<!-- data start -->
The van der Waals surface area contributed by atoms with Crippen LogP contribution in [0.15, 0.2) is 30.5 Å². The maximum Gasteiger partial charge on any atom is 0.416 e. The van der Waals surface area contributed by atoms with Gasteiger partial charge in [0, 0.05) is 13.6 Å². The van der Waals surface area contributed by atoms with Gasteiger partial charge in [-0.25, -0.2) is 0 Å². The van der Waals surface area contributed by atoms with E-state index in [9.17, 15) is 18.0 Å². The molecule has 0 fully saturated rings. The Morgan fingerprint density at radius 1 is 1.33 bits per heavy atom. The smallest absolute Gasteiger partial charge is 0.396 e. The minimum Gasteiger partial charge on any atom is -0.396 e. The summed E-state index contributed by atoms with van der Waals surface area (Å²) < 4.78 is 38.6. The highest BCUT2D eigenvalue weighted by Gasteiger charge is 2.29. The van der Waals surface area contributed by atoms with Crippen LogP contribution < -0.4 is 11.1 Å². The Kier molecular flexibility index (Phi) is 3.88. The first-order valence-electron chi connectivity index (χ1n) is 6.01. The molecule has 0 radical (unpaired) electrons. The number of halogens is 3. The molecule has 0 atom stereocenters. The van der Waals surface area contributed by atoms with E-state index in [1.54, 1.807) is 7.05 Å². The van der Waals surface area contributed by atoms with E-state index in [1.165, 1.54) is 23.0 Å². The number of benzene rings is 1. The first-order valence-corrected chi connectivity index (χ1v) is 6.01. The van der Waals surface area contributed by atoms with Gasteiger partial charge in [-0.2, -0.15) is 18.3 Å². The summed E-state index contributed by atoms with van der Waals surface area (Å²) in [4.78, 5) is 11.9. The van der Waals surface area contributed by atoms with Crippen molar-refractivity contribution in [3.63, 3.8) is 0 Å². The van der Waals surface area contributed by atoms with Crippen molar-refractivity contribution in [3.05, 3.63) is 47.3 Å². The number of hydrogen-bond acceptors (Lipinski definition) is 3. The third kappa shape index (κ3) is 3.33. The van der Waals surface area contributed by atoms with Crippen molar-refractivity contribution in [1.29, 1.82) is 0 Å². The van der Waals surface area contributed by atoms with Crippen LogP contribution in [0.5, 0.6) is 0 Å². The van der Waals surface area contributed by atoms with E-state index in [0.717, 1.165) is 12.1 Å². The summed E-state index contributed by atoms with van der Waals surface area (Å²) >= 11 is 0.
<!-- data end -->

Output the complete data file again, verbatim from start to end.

The van der Waals surface area contributed by atoms with Crippen LogP contribution in [0.15, 0.2) is 30.5 Å². The maximum Gasteiger partial charge on any atom is 0.416 e. The van der Waals surface area contributed by atoms with Gasteiger partial charge in [0, 0.05) is 13.6 Å². The van der Waals surface area contributed by atoms with Gasteiger partial charge in [-0.25, -0.2) is 0 Å². The van der Waals surface area contributed by atoms with E-state index in [9.17, 15) is 18.0 Å². The molecule has 0 fully saturated rings. The Morgan fingerprint density at radius 1 is 1.33 bits per heavy atom. The smallest absolute Gasteiger partial charge is 0.396 e. The minimum Gasteiger partial charge on any atom is -0.396 e. The summed E-state index contributed by atoms with van der Waals surface area (Å²) < 4.78 is 38.6. The highest BCUT2D eigenvalue weighted by Gasteiger charge is 2.29. The van der Waals surface area contributed by atoms with Crippen LogP contribution < -0.4 is 11.1 Å². The Kier molecular flexibility index (Phi) is 3.88. The first-order valence-electron chi connectivity index (χ1n) is 6.01. The molecule has 0 radical (unpaired) electrons. The number of halogens is 3. The molecule has 0 atom stereocenters. The van der Waals surface area contributed by atoms with E-state index in [1.54, 1.807) is 7.05 Å². The van der Waals surface area contributed by atoms with E-state index in [1.165, 1.54) is 23.0 Å². The number of benzene rings is 1. The first-order valence-corrected chi connectivity index (χ1v) is 6.01. The van der Waals surface area contributed by atoms with Gasteiger partial charge in [-0.2, -0.15) is 18.3 Å². The summed E-state index contributed by atoms with van der Waals surface area (Å²) in [4.78, 5) is 11.9. The van der Waals surface area contributed by atoms with Crippen molar-refractivity contribution in [3.63, 3.8) is 0 Å². The van der Waals surface area contributed by atoms with Crippen molar-refractivity contribution in [3.05, 3.63) is 47.3 Å². The number of hydrogen-bond acceptors (Lipinski definition) is 3. The third kappa shape index (κ3) is 3.33. The van der Waals surface area contributed by atoms with Crippen molar-refractivity contribution in [1.29, 1.82) is 0 Å². The van der Waals surface area contributed by atoms with Crippen LogP contribution in [0.5, 0.6) is 0 Å². The van der Waals surface area contributed by atoms with E-state index in [0.717, 1.165) is 12.1 Å². The summed E-state index contributed by atoms with van der Waals surface area (Å²) >= 11 is 0.